The Magic of Providing Less01 Nov 2012
I’ve noticed a trend among Internet startups: while some continue to focus on providing an endless amount of choice, many have determined that they can compete by providing fewer, well-thought out choices. My company, Art Sumo, clearly took this approach and it’s been working pretty well for us. Below I offer a few reasons why we decided to offer less, and outline the strategy of curation by looking at a couple of other startups who are succeeding by providing fewer options as well.
Why would fewer be better?
In The Paradox of Choice: Why More Is Less, American psychologist Barry Schwartz reasoned that a certain anxiety sets in when consumers are confronted with too many choices. Rather than feel empowered by the number of choices at their disposal, consumers often feel paralyzed by them as they feel they need to research all the options available in order to make a decision.
Further, in his TED Talk, Schwartz describes a recent experience purchasing a pair of jeans. When Schwartz summoned a sales person for assistance, rather than just being asked his dimensions, the salesperson asked: Would you like bootcut or straight cut, acid wash or clean wash, worker or casual, etc.? Feeling overwhelmed by the experience and not as happy about the jeans he finally bought, Schwartz decided to investigate the issue thoroughly by writing a book. Schwartz concluded that, although in the end he actually purchased an objectively better pair of jeans than he could have purchased in the 80s, when there were fewer options, he wasn’t as happy with his decision. This is his TED talk:
While we assume that more choices allows us to customize exactly what we want, in cases where we don’t really know what we want, sometimes choice can be more of a burden than a help.
When I was starting out with Art Sumo, I had a vested interest in providing fewer options and trying to get away with it. More options meant more inventory, more artists to deal with, and a much larger risk with an idea that was still unproven.
So to start out, with Groupon on the rise, we decided to focus on offering less options but providing them in a curated manner. Our strategy would be to send out a single painting a day to our customer base and make it available for sale. My hope was that people would stay subscribed to keep looking at interesting art on a daily basis and, if they ever loved a painting, they would feel an urgency to buy it.
After launching, many gallery owners told us that the experience matches more closely with how people actually look at art in a gallery. Most art aficionados generally examine paintings one by one before falling in love with any single one; if they do decide they like one, they might ask themselves if it matches their interior. It is pretty rare to walk into a gallery and say something like “I need a painting, between 20-30 inches wide with a white exterior, inspired by Van Gogh,” like some art sites facilitate.
Filling an online marketplace is tough in any niche. It’s particularly challenging in online dating where there are many more men than women looking for dates, everyone wants to date the same people and people only want to date until they end up in a relationship.
Observing these challenges, Grouper decided to curate the dating experience. Rather than providing a searchable, online database, like typical online dating sites, Grouper uses the information contained on your Facebook profile to pair you up on a blind date with one person of the opposite sex that best matches you. To ease the pressure, increase the odds of a good match, and make it feel less like blind dating, they ask both the guy and the girl to bring two friends each to the bar.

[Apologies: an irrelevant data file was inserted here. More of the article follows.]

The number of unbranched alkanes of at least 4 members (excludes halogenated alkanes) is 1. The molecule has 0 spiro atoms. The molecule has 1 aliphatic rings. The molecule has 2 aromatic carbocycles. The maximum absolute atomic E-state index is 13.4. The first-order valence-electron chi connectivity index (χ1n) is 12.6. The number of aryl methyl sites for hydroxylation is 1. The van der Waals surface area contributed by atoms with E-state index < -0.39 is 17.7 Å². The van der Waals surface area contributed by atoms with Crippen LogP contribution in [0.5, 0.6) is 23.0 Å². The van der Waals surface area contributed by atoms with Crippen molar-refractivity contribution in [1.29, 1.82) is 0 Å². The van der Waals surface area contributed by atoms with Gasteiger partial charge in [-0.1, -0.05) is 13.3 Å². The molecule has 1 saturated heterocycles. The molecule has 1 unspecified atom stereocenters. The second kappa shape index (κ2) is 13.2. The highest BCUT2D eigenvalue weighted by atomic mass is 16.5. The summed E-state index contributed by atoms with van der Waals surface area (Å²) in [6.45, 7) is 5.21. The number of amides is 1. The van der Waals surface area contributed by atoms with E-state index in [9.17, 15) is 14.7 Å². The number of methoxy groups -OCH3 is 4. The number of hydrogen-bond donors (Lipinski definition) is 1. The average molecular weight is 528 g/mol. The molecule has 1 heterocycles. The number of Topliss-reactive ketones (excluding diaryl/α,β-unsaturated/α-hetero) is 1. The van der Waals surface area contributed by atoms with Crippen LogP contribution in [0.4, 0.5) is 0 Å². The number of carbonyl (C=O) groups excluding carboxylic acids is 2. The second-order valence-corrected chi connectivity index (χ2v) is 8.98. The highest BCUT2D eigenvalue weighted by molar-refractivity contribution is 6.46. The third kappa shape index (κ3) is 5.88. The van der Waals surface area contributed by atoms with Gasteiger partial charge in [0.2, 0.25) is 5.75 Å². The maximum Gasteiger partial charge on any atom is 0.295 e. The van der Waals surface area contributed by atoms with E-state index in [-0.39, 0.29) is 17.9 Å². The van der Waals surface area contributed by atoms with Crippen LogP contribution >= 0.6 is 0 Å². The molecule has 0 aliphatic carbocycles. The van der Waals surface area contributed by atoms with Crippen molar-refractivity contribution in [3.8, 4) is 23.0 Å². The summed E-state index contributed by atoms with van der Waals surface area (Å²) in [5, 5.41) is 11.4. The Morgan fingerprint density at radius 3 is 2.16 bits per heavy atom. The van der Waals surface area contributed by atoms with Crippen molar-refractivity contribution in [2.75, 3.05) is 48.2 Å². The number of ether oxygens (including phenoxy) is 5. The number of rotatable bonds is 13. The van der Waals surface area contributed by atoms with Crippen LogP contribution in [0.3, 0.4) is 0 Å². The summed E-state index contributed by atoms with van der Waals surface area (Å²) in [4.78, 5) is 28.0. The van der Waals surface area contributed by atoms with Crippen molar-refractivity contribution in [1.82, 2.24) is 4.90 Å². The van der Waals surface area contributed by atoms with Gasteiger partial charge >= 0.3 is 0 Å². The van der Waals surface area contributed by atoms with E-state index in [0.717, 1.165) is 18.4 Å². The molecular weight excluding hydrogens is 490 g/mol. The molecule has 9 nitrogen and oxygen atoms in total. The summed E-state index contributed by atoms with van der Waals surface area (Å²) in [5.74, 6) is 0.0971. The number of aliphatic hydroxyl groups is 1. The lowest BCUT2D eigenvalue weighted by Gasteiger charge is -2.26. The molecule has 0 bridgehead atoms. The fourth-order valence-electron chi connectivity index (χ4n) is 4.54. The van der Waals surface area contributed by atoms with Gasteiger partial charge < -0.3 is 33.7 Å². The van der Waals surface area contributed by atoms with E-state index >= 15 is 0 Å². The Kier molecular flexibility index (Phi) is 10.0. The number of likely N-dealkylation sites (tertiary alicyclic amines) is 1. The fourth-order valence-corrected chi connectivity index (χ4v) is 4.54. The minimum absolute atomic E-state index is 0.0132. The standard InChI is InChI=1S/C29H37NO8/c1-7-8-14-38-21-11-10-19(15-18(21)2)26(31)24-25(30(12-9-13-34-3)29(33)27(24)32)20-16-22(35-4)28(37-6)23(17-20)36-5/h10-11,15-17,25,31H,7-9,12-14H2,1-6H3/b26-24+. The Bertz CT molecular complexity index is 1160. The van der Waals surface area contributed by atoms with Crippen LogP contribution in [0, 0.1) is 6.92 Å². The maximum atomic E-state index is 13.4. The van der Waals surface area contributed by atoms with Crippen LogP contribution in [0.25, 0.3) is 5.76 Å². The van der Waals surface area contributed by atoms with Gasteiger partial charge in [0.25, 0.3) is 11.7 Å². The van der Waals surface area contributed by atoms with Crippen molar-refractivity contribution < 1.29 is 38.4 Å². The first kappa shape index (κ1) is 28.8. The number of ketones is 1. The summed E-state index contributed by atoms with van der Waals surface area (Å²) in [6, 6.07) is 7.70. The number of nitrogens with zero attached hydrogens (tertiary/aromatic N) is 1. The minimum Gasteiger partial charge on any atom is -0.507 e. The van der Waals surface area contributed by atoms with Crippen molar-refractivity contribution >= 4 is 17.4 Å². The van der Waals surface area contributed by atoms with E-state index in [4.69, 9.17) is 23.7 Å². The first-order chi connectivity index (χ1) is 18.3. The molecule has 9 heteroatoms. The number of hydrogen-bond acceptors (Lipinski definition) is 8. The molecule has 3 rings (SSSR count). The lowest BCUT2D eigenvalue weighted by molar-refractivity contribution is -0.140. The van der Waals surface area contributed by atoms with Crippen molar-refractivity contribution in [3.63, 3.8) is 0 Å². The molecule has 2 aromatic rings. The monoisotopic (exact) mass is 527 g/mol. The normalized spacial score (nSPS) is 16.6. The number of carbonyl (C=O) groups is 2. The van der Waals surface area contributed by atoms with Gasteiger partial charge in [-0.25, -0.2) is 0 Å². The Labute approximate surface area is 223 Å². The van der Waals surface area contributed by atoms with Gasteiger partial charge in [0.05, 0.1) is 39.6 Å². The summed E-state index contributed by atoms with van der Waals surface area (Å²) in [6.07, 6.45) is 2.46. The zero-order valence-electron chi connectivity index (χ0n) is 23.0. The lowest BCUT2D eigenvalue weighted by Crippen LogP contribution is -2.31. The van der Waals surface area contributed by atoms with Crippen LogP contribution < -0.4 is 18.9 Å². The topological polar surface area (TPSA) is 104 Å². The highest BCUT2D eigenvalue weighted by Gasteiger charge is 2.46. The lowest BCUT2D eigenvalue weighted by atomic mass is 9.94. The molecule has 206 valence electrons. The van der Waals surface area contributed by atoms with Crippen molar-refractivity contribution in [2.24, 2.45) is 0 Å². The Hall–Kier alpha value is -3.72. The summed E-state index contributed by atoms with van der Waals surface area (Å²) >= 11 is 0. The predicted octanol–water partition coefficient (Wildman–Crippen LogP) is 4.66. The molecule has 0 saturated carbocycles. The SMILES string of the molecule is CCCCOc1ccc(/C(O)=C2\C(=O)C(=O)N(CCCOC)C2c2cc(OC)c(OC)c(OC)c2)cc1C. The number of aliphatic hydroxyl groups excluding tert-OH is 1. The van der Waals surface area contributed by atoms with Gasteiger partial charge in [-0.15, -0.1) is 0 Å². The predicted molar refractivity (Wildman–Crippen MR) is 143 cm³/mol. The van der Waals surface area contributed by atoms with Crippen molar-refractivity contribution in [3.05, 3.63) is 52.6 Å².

I love the idea since not only is it a more natural way and fun way to date, it’s also a great business strategy! By curating the experience and pairing up just two people they need remarkably fewer people in their database to be of service. In fact, Grouper just needs two people in a single locale to provide their users with value.
The story of Jason Ross and Jack Threads is pretty awesome. Jason thought that there should be a market for designer men’s clothing at a discount. To test interest without investing too much in inventory, Jason created a site which provided a deal a day service of fashionable item a day. Users could purchase only the item shown on the site each day. Since the deals were so good, users signed up in the thousands.
With the market proven, Jason hustled conferences, got exposure on many blogs, and managed to build an email list of 350,000 members in a single year! With many more members, Jason changed the site to a flash sale, similar to Gilt, so as to provide an impetus to buy urgently, but providing more options to his large list of members.
How To Scale
While curation is great for all the reasons stated above, it does have a big glaring problem: Scale! While people may enjoy fewer options, this means that there are fewer opportunities to sell. And fewer opportunities to sell means it is harder to make money.
Therefore, while Jack Threads, Woot, and Groupon all started out with the model of providing a single item a day and fewer choices, once their lists become large enough, they started expanding and providing more options to customers. While this might seem like it is counter-productive to the whole curated experience, all these sites have done it in an intelligent way which I don’t believe has harmed their curated offering. Groupon, for example, still provides one custom local deal in your inbox each day. However, right next to their promoted deal of the day, they offer other options for you as well. This has allowed Groupon to scale all the way to an IPO.
Do you agree with the strategy of providing fewer options early on? Please share your thoughts in the comments or on hackernews.